11.5.4 Compartment tree . . . . . . . . . . . . . . . . . . . . . . . . . .
11.5.5 General configurations and function colors . . . . . . . . . . . .
11.5.6 Names and color per part category . . . . . . . . . . . . . . . . .
11.5.7 Define weight groups . . . . . . . . . . . . . . . . . . . . . . . .
11.5.8 Notes and remarks . . . . . . . . . . . . . . . . . . . . . . . . .
11.6 Threedimensional presentation . . . . . . . . . . . . . . . . . . . . . . .
11.7 Subdivision plan . . . . . . . . . . . . . . . . . . . . . . . . . . . . . .
11.7.1 Configuration subdivision plan and DXF export . . . . . . . . . .
11.7.2 Names and color per part category . . . . . . . . . . . . . . . . .
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© SARC, Bussum, The Netherlands
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November 22, 2014
CONTENTS
viii
11.7.3 Subdivision plan layout . . . . . . . . . . . . . . . . . . . . . . . . . . . .
11.7.4 Subdivision plan preview . . . . . . . . . . . . . . . . . . . . . . . . . . .
11.7.5 Subdivision plan to paper or file . . . . . . . . . . . . . . . . . . . . . . .
11.7.6 3D-plan to DXF file . . . . . . . . . . . . . . . . . . . . . . . . . . . . .
11.8 Print compartment input data . . . . . . . . . . . . . . . . . . . . . . . . . . . . .
11.8.1 Print input data of selected compartments . . . . . . . . . . . . . . . . . .
11.8.2 Three-dimensional views of selected compartments . . . . . . . . . . . . .
11.8.3 Difference between internal and external geometry . . . . . . . . . . . . .
11.8.4 Define views/sections of compartment plan . . . . . . . . . . . . . . . . .
11.8.5 Draw compartment plan . . . . . . . . . . . . . . . . . . . . . . . . . . .
11.9 Conversion, and import and export of subdivision data . . . . . . . . . . . . . . .
11.9.1 Generate physical planes from the totality of convertible subcompartments
11.9.2 Apply advices on converting to physical planes . . . . . . . . . . . . . . .
11.9.3 Clean pre-2012 PIAS compartments . . . . . . . . . . . . . . . . . . . . .
11.9.4 Import PIAS compartments from pre-2012 format . . . . . . . . . . . . .
11.9.5 Export compartments to PIAS’ pre-2012 format . . . . . . . . . . . . . . .
11.9.6 Export decks and bulkheads to Rapid Prototyping format (STL) . . . . . .
11.9.7 Export bulkheads and decks to Poseidon (Germanischer Lloyd) . . . . . .
11.9.8 Export bulkheads and decks to NUPAS . . . . . . . . . . . . . . . . . . .
11.9.9 Write XML file . . . . . . . . . . . . . . . . . . . . . . . . . . . . . . . .
11.9.10 Read XML file . . . . . . . . . . . . . . . . . . . . . . . . . . . . . . . .
11.10File and backup management . . . . . . . . . . . . . . . . . . . . . . . . . . . . .
11.11Compatibilitity with the former compartment module of PIAS . . . . . . . . . . .
11.11.1 Compartment files . . . . . . . . . . . . . . . . . . . . . . . . . . . . . .
11.11.2 Functional enhancements of Newlay . . . . . . . . . . . . . . . . . . . . .
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12 Sounding: calculate tank particulars including effects of heel and trim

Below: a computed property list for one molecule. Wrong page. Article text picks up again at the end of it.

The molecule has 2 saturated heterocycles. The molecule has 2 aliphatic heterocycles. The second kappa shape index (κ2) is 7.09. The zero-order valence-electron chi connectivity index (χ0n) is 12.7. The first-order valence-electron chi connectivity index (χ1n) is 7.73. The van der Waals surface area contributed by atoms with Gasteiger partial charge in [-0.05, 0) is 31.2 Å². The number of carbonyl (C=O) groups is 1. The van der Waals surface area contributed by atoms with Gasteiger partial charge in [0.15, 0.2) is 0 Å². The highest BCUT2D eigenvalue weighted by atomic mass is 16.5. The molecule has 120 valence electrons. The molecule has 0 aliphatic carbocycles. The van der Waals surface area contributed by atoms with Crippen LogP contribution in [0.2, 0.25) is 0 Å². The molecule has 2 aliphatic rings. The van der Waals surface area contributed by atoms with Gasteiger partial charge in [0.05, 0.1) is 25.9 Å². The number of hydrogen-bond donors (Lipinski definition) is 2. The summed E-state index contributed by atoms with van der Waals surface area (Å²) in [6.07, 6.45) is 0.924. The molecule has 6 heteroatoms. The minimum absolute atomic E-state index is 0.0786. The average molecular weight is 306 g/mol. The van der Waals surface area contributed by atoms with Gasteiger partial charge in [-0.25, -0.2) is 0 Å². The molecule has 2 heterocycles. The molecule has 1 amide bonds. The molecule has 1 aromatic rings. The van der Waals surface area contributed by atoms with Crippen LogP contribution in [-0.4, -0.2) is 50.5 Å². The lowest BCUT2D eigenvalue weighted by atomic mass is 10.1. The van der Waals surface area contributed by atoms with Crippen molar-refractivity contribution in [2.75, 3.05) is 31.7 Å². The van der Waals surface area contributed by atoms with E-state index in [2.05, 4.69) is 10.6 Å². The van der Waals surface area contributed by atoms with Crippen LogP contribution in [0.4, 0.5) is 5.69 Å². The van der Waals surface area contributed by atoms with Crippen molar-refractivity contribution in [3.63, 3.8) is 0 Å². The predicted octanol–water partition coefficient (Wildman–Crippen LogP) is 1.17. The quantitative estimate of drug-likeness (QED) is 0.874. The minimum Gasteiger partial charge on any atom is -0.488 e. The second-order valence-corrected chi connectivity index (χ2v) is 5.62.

12.1 Specify list and trim . . . . . . . . . . . . . . . . . . . . . . . . . .
12.2 Calculate tank particulars . . . . . . . . . . . . . . . . . . . . . . .
12.3 Print all tank particulars on paper . . . . . . . . . . . . . . . . . . .
12.4 Cargo/ullage report, and historical cargo summary . . . . . . . . . .
12.5 Print Cargo/Ullage report on screen . . . . . . . . . . . . . . . . .
12.6 Print Cargo/Ullage report on paper . . . . . . . . . . . . . . . . . .
12.7 Print historical database . . . . . . . . . . . . . . . . . . . . . . . .
12.8 Database of saved cargo data . . . . . . . . . . . . . . . . . . . . .
12.9 Export tank data to a loading condition . . . . . . . . . . . . . . . .
12.10Import tank data from tank measurement systeem . . . . . . . . . .
12.10.1 Current overview of filling and flow per tank . . . . . . . .
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13 Hydrotables: hydrostatics and stability tables
13.1 Main menu . . . . . . . . . . . . . . . . . . . . . . . .
13.2 Parameters per table or diagram . . . . . . . . . . . . .
13.2.1 Hydrostatics . . . . . . . . . . . . . . . . . . .
13.2.2 Cross curve tables . . . . . . . . . . . . . . . .
13.2.3 Cross curve diagram . . . . . . . . . . . . . . .
13.2.4 Bonjean tables . . . . . . . . . . . . . . . . . .
13.2.5 Deadweight tables . . . . . . . . . . . . . . . .
13.2.6 Deadweight scale . . . . . . . . . . . . . . . . .
13.2.7 Wind heeling moment tables . . . . . . . . . . .
13.2.8 Maximum VCG’ intact tables . . . . . . . . . .
13.2.9 Maximum VCG’ intact diagrams . . . . . . . . .
13.2.10 Maximum VCG’ damaged tables . . . . . . . .
13.2.10.1 Specify calculation parameters . . . .
13.2.10.2 Damage cases menu . . . . . . . . . .
13.2.10.3 Define intermediate stages of flooding
13.2.11 Floodable lengths curve . . . . . . . . . . . . .
13.2.12 Maximum grain heeling moment tables . . . . .
13.2.13 van der Ham’s trim diagram . . . . . . . . . . .
13.3 Specify output sequence . . . . . . . . . . . . . . . . .
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205
205
205
206
206
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207
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209
209
209
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210
211
211
211
212
213
© SARC, Bussum, The Netherlands
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November 22, 2014
CONTENTS